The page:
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Journal: Problems of Education in the 21st Century (Vol.15, No. 1)

Publication Date:

Authors : ; ; ;

Page : 109-117

Keywords : language; conflict management; elusive peace; reconciliation;

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There are more than forty ethnic groups in Kenya. The largest of these is the Kikuyu, representing 22 percent of the population. Fourteen percent is Luhya, 13 percent is Luo, 12 percent is Kalenjin, 11 percent Kamba, 6 percent Kisii, and 6 percent Meru. Others, including the Somalis and the Turkana in the north and the Boran in the Great Rift Valley, comprise approximately 15 percent of the population. These ethnic categories are further broken down into subgroups. One percent of the population is non-African, mostly of Indian and European descent (Population Survey, July 2000). The 2007 elections outcome may have triggered the ethnic and post –election violence, but the rate at which this degenerated into ethnic conflict showed how emotive the issue is. Today the country is trying to heal but the ethnic ‘overtones' speak volumes. Many African countries have deep cleavages based on factors such as ethnicity and religion, (Assefa and Wachira, 1996,) This paper purposes to examine the elusive peace and social stratification among the Kenyan people. It further explores the role and utility of Kiswahili language in national unity and conflict management. The paper argues for the establishment of a language policy that would create a positive attitude toward a cohesive society, beginning with the Educational Institutions. The paper argues that proper language utility can introduce, guide and catalyze the National healing process in Kenya.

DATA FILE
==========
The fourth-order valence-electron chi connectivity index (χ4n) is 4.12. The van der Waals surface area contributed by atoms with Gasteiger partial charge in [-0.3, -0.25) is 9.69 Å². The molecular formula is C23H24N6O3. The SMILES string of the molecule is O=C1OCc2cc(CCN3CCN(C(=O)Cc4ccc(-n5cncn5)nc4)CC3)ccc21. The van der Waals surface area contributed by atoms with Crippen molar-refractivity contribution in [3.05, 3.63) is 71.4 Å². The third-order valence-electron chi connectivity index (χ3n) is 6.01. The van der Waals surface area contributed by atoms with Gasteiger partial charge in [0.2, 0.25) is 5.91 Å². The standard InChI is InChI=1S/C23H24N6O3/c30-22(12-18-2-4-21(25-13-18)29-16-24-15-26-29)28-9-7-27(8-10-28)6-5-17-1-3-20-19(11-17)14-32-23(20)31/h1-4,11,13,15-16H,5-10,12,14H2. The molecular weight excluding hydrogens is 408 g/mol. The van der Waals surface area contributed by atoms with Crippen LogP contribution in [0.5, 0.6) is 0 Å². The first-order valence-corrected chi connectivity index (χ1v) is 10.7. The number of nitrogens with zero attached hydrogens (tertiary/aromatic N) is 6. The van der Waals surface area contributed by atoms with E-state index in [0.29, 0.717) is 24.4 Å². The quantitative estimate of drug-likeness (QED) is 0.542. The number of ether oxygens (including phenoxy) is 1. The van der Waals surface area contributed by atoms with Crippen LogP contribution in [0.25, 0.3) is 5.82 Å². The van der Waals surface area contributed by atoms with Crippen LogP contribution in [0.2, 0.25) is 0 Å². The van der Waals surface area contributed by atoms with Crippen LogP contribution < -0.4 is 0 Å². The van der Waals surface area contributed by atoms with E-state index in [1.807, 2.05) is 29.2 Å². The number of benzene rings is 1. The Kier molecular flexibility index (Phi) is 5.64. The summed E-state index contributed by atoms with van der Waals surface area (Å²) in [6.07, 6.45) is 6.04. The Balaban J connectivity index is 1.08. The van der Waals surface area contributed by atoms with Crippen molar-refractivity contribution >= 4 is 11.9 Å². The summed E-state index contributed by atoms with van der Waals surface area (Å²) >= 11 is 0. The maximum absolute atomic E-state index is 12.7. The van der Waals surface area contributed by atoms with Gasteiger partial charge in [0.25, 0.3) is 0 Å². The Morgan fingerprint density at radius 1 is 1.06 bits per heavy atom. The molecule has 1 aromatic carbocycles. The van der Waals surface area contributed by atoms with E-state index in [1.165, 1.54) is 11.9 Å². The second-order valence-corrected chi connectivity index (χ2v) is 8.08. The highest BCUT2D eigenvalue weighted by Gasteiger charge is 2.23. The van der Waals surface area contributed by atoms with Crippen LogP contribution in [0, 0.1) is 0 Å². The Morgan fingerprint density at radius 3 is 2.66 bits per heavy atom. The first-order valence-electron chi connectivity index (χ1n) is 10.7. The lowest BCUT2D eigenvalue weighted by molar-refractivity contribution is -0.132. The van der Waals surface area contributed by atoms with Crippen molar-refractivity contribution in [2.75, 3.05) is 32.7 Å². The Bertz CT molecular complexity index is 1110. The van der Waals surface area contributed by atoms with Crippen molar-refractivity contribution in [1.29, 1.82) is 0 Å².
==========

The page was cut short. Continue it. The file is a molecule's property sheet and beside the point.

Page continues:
Last modified: 2017-09-22 03:28:31